Fans of Solondz’s 1995 breakthrough feature “Welcome to the Dollhouse” will note that Gerwig’s character, named Dawn Wiener, is a grown-up incarnation of that film’s gawky adolescent heroine, played then by Heather Matarazzo. (As it happens, in a neat bit of external bookending, “Wiener-Dog” is Solondz’s first film since “Dollhouse” to premiere at Sundance.) As well as making “Wiener-Dog” a skew-whiff sequel of sorts to previous work — a trick Solondz previously pulled with “Happiness” follow-up “Life During Wartime” — the connection lends implied context to characters we know less intimately. The initial pang of disappointment we feel upon learning that young Dawn’s life never really took shape may as well be shared with the ensemble: No one in “Wiener-Dog” appears to have been granted the life they planned, least of all the luckless mutt herself.

Sundance Film Review: 'Wiener-Dog'

Reviewed at Sundance Film Festival (Premieres), Jan. 22, 2016. Running time: 87 MIN.

Production: An Annapurna Pictures presentation of a Killer Films production. Produced by Megan Ellison, Christine Vachon. Executive producer, David Hinojosa. Co-producers, David Distenfeld, Jillian Longnecker, Derrick Tseng.

Crew: Directed, written by Todd Solondz. Camera (color, HD), Edward Lachman; editor, Kevin Messman; music, Nathan Larson, James Lavino; music supervisor, Michael Hall; production designer, Akin McKenzie; art director, Max Wixom; set decorator, Daniel R. Kersting; costume designer, Amela Baksic; sound (Dolby Digital), Stuart Deutsch; supervising sound editor, Rich Bologna; re-recording mixers, John Moros, Bologna; visual effects supervisor, David Isyomin; visual effects, & Company, Inc.; assistant directors, Kit Bland, Ryan A. Dearth; casting, Jessica Daniels.

With: Keaton Nigel Cooke, Tracy Letts, Julie Delpy, Greta Gerwig, Kieran Culkin, Connor Long, Bridget Brown, Danny DeVito, Sharon Washington, Ellen Burstyn, Marcella Lowery, Zosia Mamet, Michael Shaw, Melo Ludwig.

More Film

  • 'How to Train Your Dragon: The

    'How to Train Your Dragon: The Hidden World' to Bow in China on March 1

    “How to Train Your Dragon: The Hidden World” will swoop into Chinese theaters on March 1, its Beijing-based promotion company He Song confirmed to Variety on Wednesday. The date puts its China release a week after its Feb. 22 debut in the U.S. and also pits it against “Green Book,” which has scored a China release [...]

  • Songs for Screens Powered by Mac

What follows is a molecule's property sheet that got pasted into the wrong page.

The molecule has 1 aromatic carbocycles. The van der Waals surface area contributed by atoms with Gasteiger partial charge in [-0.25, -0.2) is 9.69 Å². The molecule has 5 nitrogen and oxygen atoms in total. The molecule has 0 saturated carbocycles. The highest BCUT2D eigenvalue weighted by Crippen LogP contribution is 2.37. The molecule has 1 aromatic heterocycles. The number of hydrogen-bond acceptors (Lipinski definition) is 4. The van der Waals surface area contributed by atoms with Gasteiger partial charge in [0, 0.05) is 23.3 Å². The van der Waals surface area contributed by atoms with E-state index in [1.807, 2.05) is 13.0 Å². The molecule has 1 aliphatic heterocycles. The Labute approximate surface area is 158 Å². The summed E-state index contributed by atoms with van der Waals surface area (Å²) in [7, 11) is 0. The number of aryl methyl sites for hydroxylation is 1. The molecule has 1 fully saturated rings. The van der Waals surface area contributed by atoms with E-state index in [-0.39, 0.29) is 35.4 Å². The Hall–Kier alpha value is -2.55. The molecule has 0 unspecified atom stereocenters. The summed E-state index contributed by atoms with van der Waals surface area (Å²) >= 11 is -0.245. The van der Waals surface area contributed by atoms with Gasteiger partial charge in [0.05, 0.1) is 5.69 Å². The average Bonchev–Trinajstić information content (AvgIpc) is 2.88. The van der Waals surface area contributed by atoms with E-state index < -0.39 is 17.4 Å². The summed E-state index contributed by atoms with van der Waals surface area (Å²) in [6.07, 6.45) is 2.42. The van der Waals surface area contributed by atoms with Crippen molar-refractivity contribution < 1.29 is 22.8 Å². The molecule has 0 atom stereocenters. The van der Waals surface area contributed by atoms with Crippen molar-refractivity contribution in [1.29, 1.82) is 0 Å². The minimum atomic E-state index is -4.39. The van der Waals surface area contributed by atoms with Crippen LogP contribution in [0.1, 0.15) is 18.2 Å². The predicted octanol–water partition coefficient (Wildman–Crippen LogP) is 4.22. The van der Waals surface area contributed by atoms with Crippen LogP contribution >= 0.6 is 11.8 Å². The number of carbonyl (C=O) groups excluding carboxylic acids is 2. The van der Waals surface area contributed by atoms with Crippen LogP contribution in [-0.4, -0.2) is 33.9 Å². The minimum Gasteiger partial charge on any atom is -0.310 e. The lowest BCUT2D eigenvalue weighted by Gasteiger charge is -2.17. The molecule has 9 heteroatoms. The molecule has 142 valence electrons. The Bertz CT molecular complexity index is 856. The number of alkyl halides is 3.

Songs for Screens: Beyond 'Bohemian Rhapsody,' 2018 Was a Record Sync Year for Queen

    As “Bohemian Rhapsody” approaches a landmark $800 million at the global box office, another Queen milestone quietly took place in 2018. With appearances in nationwide campaigns for Amazon, Ram Trucks, Google, Peloton, Silk Almondmilk and many more, Queen’s music was licensed by more blue-chip brands than any other calendar year. And in the first few [...]

  • Sundance Film Festival Placeholder

    A Changing Film Market Raises the Pressure for Sundance Indies to Succeed (Column)

    Regretfully, I never go to the Sundance Film Festival anymore because I need to mind the editorial store back home, knowing that our crack team of reporters and critics will be filing great scoops and reviews while freezing their butts off (sorry!). I have lots of fond memories from the days when I frequented Park [...]

  • Jimmy Kimmel Oscars

    Will the Oscars Be a Hot Mess Without a Host?

    Who will host this year’s Oscars? With one month left until the telecast on Feb. 24, there’s still no definitive answer. Insiders tell Variety that the ceremony will likely buck the tradition of having a master of ceremonies. Instead, organizers have chosen to patch together a host-less show. That could mean a lot of airtime [...]

  • 2018 Sundance Film Festival - Egyptian

    Sundance Preview: Expect Political Moments and Few Costly Deals at 2019 Festival

    Zac Efron underwent a grueling physical transformation to play serial killer Ted Bundy in “Extremely Wicked, Shockingly Evil and Vile,” a drama premiering at the Sundance Film Festival this week. “I lost 13 pounds,” Efron says. To prepare for the biographical role, he rode a stationary bike for an hour in the mornings while binge-watching [...]

  • Mindy Kaling photographed by Victoria Stevens

    Mindy Kaling Created Her Own Opportunities (and Doesn't Plan on Stopping)

    Over the course of two hit sitcoms, a couple of best-selling books and some scene-stealing turns in Hollywood blockbusters such as “Ocean’s 8” and “Inside Out,” Mindy Kaling has cultivated an image as a kinder, gentler and more relatable star than most. On Instagram or Twitter, where she routinely shares parenting anecdotes and restaurant recommendations, [...]

  • Jimi Hendrix sound check Monterey Pop

    Film Constellation Adds ‘Show Me the Picture’ to Berlin Market Slate (EXCLUSIVE)

    London-based sales and financing house Film Constellation has added Alfred George Bailey’s feature documentary “Show Me the Picture: The Story of Jim Marshall” to its Berlin market slate, ahead of the film’s SXSW premiere. Submarine Entertainment is handling distribution in North America. The film charts the life of American photographer James Joseph Marshall, whose work [...]

More From Our Brands

Access exclusive content